In Monday's Republican presidential debate, former House Speaker Newt Gingrich regurgitated his charge that President Barack Obama is the "food stamp president," justifying his assertion by stating that "more people have been put on food stamps by Barack Obama than any president in American history."
Gingrich has also urged the African American community to seek "paychecks, not food stamps," implying that black Americans would prefer government assistance to a job.
What Gingrich fails to realize, however, is that most households on food stamps (now called the Supplemental Nutrition Assistance Program, or SNAP) have a child, elderly person, or disabled person.
An analysis by the U.S. Department of Agriculture on program participation showed that nearly half of SNAP participants (47 percent) were under the age of 18, and 8 percent were age 60 or older. Perhaps Gingrich thinks that with his plan to put kids to work as janitors in schools, they will make enough to feed their families.
Another inconvenient fact for Gingrich's analysis is that many families on food stamps do work. In fact more than three times as many SNAP households had income from work rather than from welfare. And nearly 21 percent of SNAP households received Supplemental Security Income, which are benefits given to the aged and disabled. Perhaps Gingrich thinks that our elderly and disabled citizens are not working hard enough.
To reduce food stamp participation, Gingrich recommends that the federal government fix the amount of money for the program and then send the money to the states as a block grant, which would put a cap on SNAP spending regardless of need, and place the burden of cutting the program on the states. An analysis by the Center on Budget and Policy Priorities shows that a plan like this, which was part of House Budget Committee Chairman Paul Ryan's (R-WI) budget plan, would either cut the benefit level so low that it wouldn't even meet USDA's definition of a bare-bones diet or would kick more than 8 million vulnerable citizens off of food assistance, resulting in a spike in hunger, particularly among children, the elderly, and disabled Americans.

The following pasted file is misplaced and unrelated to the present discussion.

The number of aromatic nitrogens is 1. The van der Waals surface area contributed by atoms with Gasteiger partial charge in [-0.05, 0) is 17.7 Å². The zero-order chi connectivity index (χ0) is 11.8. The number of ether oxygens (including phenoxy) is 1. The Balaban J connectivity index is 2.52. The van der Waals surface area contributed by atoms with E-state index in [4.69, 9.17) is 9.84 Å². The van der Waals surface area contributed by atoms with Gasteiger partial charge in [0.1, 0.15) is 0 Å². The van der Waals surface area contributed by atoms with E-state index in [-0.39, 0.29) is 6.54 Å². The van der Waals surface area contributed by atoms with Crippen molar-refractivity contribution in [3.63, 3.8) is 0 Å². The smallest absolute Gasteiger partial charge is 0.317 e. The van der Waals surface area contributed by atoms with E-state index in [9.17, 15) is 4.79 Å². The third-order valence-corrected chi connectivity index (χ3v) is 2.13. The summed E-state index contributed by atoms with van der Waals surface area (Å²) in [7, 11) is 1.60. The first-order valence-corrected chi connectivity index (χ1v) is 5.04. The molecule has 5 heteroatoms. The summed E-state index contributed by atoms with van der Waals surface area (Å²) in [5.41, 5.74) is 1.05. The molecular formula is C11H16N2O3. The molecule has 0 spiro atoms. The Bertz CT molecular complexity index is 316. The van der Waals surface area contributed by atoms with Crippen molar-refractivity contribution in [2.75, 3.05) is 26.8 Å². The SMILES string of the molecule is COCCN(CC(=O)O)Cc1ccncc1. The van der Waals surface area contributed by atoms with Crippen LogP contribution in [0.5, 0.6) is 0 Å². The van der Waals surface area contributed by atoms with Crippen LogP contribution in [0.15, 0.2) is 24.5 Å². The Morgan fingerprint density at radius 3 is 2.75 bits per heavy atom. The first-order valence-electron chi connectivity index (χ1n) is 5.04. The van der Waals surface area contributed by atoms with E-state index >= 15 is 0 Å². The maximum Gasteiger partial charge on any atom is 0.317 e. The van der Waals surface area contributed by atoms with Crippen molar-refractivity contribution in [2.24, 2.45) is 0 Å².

President Obama has a better plan to have fewer people on food stamps. His plan, the American Jobs Act, would create well-paying jobs by investing in infrastructure and school repair, putting teachers and police officers back to work, creating summer job and internship opportunities for at-risk youth, and working with states and small businesses to create subsidized employment opportunities for low-income and long-term unemployed workers.
Unfortunately the American Jobs Act has been obstructed at every turn. But as primary season progresses, we've had the opportunity to hear Gingrich's plan, the largest item of which is his tax plan, which offers the top 1 percent of Americans an average tax cut of $428,357--a tax break 166 times larger than the one his plan offers the middle fifth of American taxpayers.
One area where Gingrich is correct is that food stamp participation has gone up. And thank goodness. With rising unemployment and a proliferation of low-wage jobs that don't pay enough for a family to consistently put food on the table, you would have otherwise seen a big spike in hunger from the onset of the Great Recession. Thankfully, however, from 2009 to 2011, rates of food insecurity in this country stayed fairly flat, mainly due to the 2009 American Recovery and Reinvestment Act's boost in SNAP and because the food stamp program is responsive enough to keep pace with the rising need. As our economy recovers and more people return to work, SNAP participation is expected to return to its pre-recession levels, the way a program responsive to
recessions is supposed to.
What we ultimately need is the creation of well-paying jobs so that families struggling to put food on the table can join the middle class, and we can have an economy that works for everyone. Let's hope Gingrich sticks to articulating his plans for achieving this rather than his grossly misinformed and highly calculated demagoguery about food-stamp recipients.